Beware of the mousse trap
«Maybe she’s born with it. Maybe it’s Maybelline.»
In my youthful naivety, this is what I thought the slogan was actually telling me:
«You think Adriana is perfect? That's because she uses our product. After all, what are the chances that someone looks like this by nature? Exactly.»
As it turned out later, the chances were very good.
Thanks to the Victoria's Secret model, myself and what seemed like every other teenager in the world were now in possession of our first foundation: the Dream Matte Mousse by Maybelline. The mousse that flickered across my TV screen in every commercial break. But the dream was over after the first time I used it. Perfect skin? Far from. The redness and pimples were still staring at me. Worse even: my usually oily skin looked kind of crusty. Of course, I thought this was my fault. Today I know that the product was rubbish and what the slogan actually meant was:
«She was most likely born with it. But hey, try Maybelline. Hope dies last.»
It died. Along with my hard-earned pocket money.
Fifty shades of orange
Social media channels are full of nostalgic memes about this classic beauty faux pas of the 2000s. Not only the finish was ridiculous, but also the choice of tones. At that time, I had a choice between orange and very orange.
Not so bad, you might think. After all, the beauty industry has advanced since then.
But the product is still on the market.
Need any more proof?
Today, the colour range in Switzerland includes six colours, while brands such as Fenty Beauty offer 50 shades.
One last chance
To make sure that my opinion is still valid and Maybelline hasn't launched the Dream Matte Mousse in the perfect colour for my skin, I ordered the product once again. I got the tone completely wrong again, of course. Let me tell you, I'm usually pretty good at getting the right tone when I order products online. For most brands with a wide enough choice, I need one of the first five colours. But even the third-brightest shade of the Dream Matte Mousse – 26 Honey Beige – seems six levels too dark. Or rather too orange.
As a teenager, I thought application aids such as brushes and sponges were an unnecessary luxury. All I used were my fingers with glitter nail polish. While using your hands is often a good way to apply makeup, it doesn't work in this case. Against all intuition, mousse is shockingly dry, although it looks temptingly creamy at first sight. This time, I'm testing the foundation with my very favourite brush – and I'm disappointed again.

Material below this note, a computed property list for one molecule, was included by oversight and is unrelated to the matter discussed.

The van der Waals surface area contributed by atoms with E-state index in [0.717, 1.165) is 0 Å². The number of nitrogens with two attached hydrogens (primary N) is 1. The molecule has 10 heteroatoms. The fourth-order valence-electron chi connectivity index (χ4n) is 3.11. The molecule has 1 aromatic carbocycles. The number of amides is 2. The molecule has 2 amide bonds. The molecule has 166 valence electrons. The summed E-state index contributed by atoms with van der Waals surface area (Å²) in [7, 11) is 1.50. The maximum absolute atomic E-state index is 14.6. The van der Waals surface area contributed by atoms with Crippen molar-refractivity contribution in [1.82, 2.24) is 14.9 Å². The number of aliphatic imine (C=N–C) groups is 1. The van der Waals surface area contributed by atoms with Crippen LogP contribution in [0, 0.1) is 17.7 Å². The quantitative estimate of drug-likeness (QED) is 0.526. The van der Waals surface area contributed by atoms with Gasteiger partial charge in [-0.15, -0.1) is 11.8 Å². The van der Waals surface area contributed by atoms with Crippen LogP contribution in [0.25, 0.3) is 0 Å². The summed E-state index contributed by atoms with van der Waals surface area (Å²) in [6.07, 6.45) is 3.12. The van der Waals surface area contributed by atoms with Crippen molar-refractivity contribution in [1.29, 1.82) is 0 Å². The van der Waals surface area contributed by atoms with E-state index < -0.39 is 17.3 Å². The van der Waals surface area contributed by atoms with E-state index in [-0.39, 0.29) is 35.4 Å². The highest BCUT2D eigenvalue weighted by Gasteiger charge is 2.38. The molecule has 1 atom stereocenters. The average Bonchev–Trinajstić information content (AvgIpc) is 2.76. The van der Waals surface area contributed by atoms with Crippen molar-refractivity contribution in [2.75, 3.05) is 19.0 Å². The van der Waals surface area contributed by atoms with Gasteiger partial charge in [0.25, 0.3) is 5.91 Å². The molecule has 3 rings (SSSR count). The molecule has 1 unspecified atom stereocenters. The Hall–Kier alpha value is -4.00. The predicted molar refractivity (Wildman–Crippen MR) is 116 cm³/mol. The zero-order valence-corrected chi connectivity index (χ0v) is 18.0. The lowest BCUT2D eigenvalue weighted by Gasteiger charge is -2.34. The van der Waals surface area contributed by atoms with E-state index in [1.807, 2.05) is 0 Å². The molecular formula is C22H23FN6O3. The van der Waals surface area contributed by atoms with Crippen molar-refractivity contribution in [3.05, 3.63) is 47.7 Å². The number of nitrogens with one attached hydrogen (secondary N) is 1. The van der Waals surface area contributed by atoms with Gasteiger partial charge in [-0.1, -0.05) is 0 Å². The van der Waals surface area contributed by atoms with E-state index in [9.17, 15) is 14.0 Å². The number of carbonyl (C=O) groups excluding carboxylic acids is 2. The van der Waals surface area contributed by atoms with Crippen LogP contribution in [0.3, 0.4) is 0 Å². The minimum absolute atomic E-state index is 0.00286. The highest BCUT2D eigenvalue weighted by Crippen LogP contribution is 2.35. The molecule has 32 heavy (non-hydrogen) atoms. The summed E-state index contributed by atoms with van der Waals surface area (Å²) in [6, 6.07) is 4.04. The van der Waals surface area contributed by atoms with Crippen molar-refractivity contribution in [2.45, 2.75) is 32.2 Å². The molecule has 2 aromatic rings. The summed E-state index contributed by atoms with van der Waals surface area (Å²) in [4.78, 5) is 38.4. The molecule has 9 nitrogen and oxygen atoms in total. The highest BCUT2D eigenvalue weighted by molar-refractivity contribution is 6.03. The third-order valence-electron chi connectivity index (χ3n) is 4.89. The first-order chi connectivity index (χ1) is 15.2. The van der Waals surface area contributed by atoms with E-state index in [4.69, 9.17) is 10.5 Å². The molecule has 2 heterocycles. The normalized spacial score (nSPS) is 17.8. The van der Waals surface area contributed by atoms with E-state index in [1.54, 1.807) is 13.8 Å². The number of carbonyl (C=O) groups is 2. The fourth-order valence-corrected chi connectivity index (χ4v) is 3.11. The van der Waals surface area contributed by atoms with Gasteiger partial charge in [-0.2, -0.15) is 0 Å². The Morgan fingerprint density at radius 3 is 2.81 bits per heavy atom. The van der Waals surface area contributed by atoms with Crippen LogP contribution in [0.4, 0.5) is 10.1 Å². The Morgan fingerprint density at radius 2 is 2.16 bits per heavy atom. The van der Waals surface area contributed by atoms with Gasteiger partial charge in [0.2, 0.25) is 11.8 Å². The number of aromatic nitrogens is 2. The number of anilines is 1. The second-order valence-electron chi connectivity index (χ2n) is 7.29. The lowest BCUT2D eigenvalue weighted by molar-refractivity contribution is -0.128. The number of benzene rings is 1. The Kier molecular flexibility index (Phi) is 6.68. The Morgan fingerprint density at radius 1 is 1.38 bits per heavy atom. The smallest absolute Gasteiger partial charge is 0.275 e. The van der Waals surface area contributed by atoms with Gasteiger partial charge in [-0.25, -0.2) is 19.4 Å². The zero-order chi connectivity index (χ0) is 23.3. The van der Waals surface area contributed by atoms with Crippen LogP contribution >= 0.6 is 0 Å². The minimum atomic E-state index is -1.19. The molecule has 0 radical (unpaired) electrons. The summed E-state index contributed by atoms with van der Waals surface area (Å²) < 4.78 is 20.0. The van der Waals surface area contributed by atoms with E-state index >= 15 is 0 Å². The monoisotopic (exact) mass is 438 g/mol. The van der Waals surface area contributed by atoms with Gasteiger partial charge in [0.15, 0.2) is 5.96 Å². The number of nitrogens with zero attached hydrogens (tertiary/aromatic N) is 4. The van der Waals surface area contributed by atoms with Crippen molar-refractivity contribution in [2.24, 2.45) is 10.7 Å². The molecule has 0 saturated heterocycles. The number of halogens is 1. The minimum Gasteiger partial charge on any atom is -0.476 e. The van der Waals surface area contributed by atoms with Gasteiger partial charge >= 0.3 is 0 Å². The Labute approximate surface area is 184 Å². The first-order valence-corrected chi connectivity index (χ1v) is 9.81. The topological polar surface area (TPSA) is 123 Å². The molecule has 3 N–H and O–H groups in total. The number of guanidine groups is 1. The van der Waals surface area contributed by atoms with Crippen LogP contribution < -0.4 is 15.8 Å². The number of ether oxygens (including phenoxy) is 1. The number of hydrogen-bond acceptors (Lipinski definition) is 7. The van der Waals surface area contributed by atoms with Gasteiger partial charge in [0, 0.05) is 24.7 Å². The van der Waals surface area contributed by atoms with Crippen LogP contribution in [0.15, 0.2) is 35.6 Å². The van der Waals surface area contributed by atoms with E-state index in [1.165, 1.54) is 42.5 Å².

It’s a clear case: regardless of the tone, the texture of this mousse is the problem. It's just no good as a foundation. Why? In my opinion, there are two reasons for this:
1. The fluffy mousse has no homogeneous consistency. If you put some of the product on your brush or fingers, it forms crumbly lumps. The mousse wants to «stick together», so to speak. Working it into the skin smoothly requires a lot of manual effort. Unfortunately, it’s a race against the clock, as the product dries quickly and turns into a powdery finish before you’ve had the chance to put the makeup where you want it. The result? Dark edges as well as streaky and stained colour.
2. The mousse will never cover pimples and redness sufficiently. That's because
a) you have to blend it in so much to avoid the above-mentioned stains that the layer of product on your skin is rather thin in the end.
b) it’s not possible to apply several layers on top of each other, because the first layer dries so fast and a second one would ruin the first one.
The dream is over
The Dream Matte Mousse really is the only foundation that doesn't melt into my skin in the slightest. Even if the ads try to make me believe something different. Mousse sounds like airy light fun – like you can't go wrong with it. Unfortunately, the opposite is the case. And if we take a look at the competition, it becomes obvious that there aren’t many mousse foundations on the beauty market. Not without reason.
By the way, in 2014, Maybelline shortened its slogan to «Maybe it’s Maybelline.» That’s no better, if you ask me. You wouldn't buy food that said, «Maybe it's bread, maybe it isn’t.», would you? But maybe I'm just asking for too much.